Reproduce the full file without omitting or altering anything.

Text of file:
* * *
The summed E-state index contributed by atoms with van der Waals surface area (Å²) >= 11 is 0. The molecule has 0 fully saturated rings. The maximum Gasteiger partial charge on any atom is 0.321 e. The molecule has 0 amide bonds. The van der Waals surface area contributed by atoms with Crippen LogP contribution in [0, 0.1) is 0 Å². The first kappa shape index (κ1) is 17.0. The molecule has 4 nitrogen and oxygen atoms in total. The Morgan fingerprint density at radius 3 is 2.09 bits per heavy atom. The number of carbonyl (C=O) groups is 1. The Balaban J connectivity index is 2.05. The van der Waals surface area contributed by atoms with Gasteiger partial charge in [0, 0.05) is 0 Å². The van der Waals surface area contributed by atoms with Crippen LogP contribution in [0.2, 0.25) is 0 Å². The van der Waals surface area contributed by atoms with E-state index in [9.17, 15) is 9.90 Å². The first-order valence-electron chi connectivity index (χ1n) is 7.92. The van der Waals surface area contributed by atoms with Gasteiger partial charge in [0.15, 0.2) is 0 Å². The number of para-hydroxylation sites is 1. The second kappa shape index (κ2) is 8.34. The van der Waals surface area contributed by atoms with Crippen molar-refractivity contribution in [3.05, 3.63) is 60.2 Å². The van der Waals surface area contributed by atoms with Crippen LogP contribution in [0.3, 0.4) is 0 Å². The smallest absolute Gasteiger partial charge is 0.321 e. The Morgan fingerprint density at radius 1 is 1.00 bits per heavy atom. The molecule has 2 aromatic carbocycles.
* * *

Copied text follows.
The summed E-state index contributed by atoms with van der Waals surface area (Å²) >= 11 is 0. The molecule has 0 fully saturated rings. The maximum Gasteiger partial charge on any atom is 0.321 e. The molecule has 0 amide bonds. The van der Waals surface area contributed by atoms with Crippen LogP contribution in [0, 0.1) is 0 Å². The first kappa shape index (κ1) is 17.0. The molecule has 4 nitrogen and oxygen atoms in total. The Morgan fingerprint density at radius 3 is 2.09 bits per heavy atom. The number of carbonyl (C=O) groups is 1. The Balaban J connectivity index is 2.05. The van der Waals surface area contributed by atoms with Gasteiger partial charge in [0, 0.05) is 0 Å². The van der Waals surface area contributed by atoms with Crippen LogP contribution in [0.2, 0.25) is 0 Å². The van der Waals surface area contributed by atoms with E-state index in [9.17, 15) is 9.90 Å². The first-order valence-electron chi connectivity index (χ1n) is 7.92. The van der Waals surface area contributed by atoms with Gasteiger partial charge in [0.15, 0.2) is 0 Å². The number of para-hydroxylation sites is 1. The second kappa shape index (κ2) is 8.34. The van der Waals surface area contributed by atoms with Crippen molar-refractivity contribution in [3.05, 3.63) is 60.2 Å². The van der Waals surface area contributed by atoms with Crippen LogP contribution in [0.3, 0.4) is 0 Å². The smallest absolute Gasteiger partial charge is 0.321 e. The Morgan fingerprint density at radius 1 is 1.00 bits per heavy atom. The molecule has 2 aromatic carbocycles.